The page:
5 unbuilt projects that could have changed Mississauga
Published August 22, 2017 at 8:13 pm
Mississauga is a city that has been built from the ground up; as such, large scale infrastructure projects are no stranger to Canada’s sixth largest city.
The city also has a reputation for being one of the more fiscally prudent managed cities in Canada, with relatively stable tax rates (until recently, when various massive weather events and infrastructure backlogs have steadily led to increasing property taxes and implementation of designated financial levies).
But while the city is home to a variety of big developments (Square One, the Absolute Marilyn Monroe Towers, the Hershey Centre), it’s not as though Mississauga built everything that was across the table. There have also been ideas proposed that, although big and innovative, never really made it out of the gate, possibly because of decision makers being more cautious than ambitious, or other external factors that led those projects to find homes elsewhere.
With that in mind, here are 5 projects that were once proposed to be in Mississauga, but never got built.
Mississauga’s Own SkyDome?
The Rogers Centre, known to purists as the SkyDome, played host to a variety of sporting events and concerts throughout the calendar year. The SkyDome’s location has also been quite convenient for young couples, families and millennials living up the life in downtown Toronto, as it is within walking distance from a variety of condo residences, as well as being readily accessible to the TTC and other forms of public transit.
But there was a time when this dome could have been in Mississauga. In 1983, then Ontario premier Bill Davis decided to open a competition to design a stadium to be built somewhere in the Greater Toronto Area. Thirteen bids were presented, including submissions from Exhibition Place, Woodbine Racetrack, York University, Richmond Hill, Woodbridge, Downsview…and the City of Mississauga.
Trillium Dome site model, August 1983 (Brampton Times fonds, PAMA)
Mississauga developer Harold Shipp was tasked by then mayor Hazel McCallion to come up with the schematics for a new stadium, and so Shipp conceived the Trillium Dome (see above photo). Shipp chose the location for the Mississauga stadium to be somewhere along Hurontario Street, but unlike the other submissions, Shipp’s dome required no public funds because a ring of commercial and residential development around the dome would fund the entire project.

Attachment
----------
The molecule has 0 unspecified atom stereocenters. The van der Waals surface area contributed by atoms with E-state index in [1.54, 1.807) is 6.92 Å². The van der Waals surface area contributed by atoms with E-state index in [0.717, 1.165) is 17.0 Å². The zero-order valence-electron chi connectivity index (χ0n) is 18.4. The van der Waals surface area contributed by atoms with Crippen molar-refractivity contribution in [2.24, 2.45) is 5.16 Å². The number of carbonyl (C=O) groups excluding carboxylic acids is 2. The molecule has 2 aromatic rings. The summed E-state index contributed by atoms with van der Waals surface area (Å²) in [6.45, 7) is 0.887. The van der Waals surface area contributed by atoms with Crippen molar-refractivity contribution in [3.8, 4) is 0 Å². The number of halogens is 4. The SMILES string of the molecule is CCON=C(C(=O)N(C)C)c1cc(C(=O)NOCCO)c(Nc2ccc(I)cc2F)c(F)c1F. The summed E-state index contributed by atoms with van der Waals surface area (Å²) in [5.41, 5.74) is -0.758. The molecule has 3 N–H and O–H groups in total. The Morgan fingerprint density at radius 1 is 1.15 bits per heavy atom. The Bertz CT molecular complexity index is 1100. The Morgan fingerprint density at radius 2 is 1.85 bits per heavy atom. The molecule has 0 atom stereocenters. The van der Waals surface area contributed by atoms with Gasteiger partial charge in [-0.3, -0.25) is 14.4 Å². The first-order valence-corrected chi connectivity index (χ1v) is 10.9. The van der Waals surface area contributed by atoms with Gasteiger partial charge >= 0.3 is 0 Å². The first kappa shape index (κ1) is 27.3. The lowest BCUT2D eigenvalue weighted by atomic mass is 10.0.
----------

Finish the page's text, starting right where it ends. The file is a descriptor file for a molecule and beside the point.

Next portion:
The site would include hotels, condos, office towers, a convention centre, restaurants, theatres, and recreation facilities for residents. The property would also include parking for 18,000, a Light Rail Transit (LRT) line that would stop under the stadium, and a bus repair and storage facility. Sadly for Mississauga, this bid was ultimately rejected in favour of the present downtown location.
But one has to wonder, if the stadium did get approved for Mississauga instead of Toronto, it would have served out the purpose of fulfilling one of Hazel’s visions of having a big event venue that could have been expanded into a hotel and convention centre, like the SkyDome (people staying in the adjacent hotel can watch games from their suite windows). The absence of the Trillium Dome in Mississauga foreshadowed another project that was proposed that never ended up coming to fruition…
The City Centre Hotel / Convention Centre
If you didn’t know by now, this was the reason Hazel McCallion became embroiled into those troubling conflict of interest allegations during the last years of her mayoralty. She wanted to have a big hotel convention centre venue like Toronto has, and with Square One being right next to the land in question, those tourist dollars were too much to pass up…not to mention the possible revenues the city could collect from the taxes on the commercial property. Unfortunately, based on her own account in her autobiography, she was not able to land anyone willing to develop the land…except her son, Peter McCallion.